• Chinese scientists discover a reprogrammed HIV from the blood of a long-distance truck driver from Myanmar.

Chinese scientists discover a reprogrammed HIV from the blood of a long-distance truck driver from Myanmar. (Photo : Reuters)

Chinese scientists have recently made a startling discovery. From the genetic materials of a long-distance truck driver in Myanmar, the researchers identified what they have described as the "most complex HIV ever discovered."

The blood was extracted by scientists from the Kunming Institute of Zoology from the driver upon entry into China from a border checkpoint in the Yunnan Province. After sequencing the genetic materials, the scientists discovered the reprogrammed nine genes of the HIV.

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Although baffling, reprogramming is possible under certain circumstances.

"Reprogramming only occurs when the carrier catches different types of virus repeatedly. Gene recombination is possible when different types of virus exist in his blood at the same time," said PhD student Zhou Yanheng.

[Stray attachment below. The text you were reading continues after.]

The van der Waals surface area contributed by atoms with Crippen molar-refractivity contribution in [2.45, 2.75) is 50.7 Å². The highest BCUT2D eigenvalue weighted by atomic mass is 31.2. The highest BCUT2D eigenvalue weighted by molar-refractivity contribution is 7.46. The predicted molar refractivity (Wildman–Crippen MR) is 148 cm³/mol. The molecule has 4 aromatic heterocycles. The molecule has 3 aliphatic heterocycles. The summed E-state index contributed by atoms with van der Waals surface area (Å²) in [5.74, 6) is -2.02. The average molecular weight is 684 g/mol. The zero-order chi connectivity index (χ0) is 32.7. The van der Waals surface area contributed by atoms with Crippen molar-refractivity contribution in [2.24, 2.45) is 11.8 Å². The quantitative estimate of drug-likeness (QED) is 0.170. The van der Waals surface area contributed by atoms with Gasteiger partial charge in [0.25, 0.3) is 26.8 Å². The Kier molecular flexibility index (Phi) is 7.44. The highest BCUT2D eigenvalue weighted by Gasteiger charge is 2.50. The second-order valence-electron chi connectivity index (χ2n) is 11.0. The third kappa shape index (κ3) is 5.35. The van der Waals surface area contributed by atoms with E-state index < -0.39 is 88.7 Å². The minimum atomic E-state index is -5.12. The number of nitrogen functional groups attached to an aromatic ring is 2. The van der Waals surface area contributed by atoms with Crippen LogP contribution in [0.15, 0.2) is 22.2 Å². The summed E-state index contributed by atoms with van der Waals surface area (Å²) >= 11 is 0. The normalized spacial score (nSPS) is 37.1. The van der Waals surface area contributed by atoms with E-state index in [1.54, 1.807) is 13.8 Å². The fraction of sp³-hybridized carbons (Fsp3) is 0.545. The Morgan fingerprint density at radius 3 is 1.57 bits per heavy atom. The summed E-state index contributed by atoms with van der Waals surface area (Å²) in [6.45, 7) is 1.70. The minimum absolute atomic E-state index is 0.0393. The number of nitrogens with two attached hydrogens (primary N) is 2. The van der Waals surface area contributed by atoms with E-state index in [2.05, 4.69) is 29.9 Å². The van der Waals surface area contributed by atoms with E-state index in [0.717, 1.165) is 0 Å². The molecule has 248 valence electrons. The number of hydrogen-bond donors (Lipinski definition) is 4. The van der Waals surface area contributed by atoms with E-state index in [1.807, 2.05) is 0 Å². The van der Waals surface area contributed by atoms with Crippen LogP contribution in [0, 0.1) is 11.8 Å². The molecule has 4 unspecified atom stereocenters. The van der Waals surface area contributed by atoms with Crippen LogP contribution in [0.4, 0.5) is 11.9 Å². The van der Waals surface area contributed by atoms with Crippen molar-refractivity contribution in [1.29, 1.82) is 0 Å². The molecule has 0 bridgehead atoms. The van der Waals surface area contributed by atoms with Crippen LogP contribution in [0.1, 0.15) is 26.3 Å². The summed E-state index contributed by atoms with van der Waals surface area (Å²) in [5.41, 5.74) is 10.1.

Zhou was the one who published the finding in the U.S. journal AIDS Research and Human Retroviruses.

Aside from exposure to other virus existing in the blood, the HIV has the ability to take various forms and recombine with each other. Thus, a new strain is born.

"The complexity of the newly found virus does not necessarily mean that the virus is becoming more infectious or more prevalent, but it may reflect the epidemic of HIV in the border regions of Yunnan Province," Zhou said. "The constant and regular movement of high-risk groups between China and Myanmar is increasing the bidirectional spread of HIV between these two countries and thus contributes to the genetic diversity of the virus."

He Xiong, an expert from the Beijing branch of the Chinese Center for Disease and Control Prevention, attributes the prevalence of HIV in border regions due to the high number of high-risk groups and isolation due to the geographical location.

"The situation is especially crucial in mountain regions like the China-Nepal border, where land transportation is almost the only means of transportation," he said.

He also mentions the ineffectiveness of promoting safe sex through informational brochures and other educational materials. Drivers ignore the risks, and sex workers in the border regions refuse to use condoms to earn more.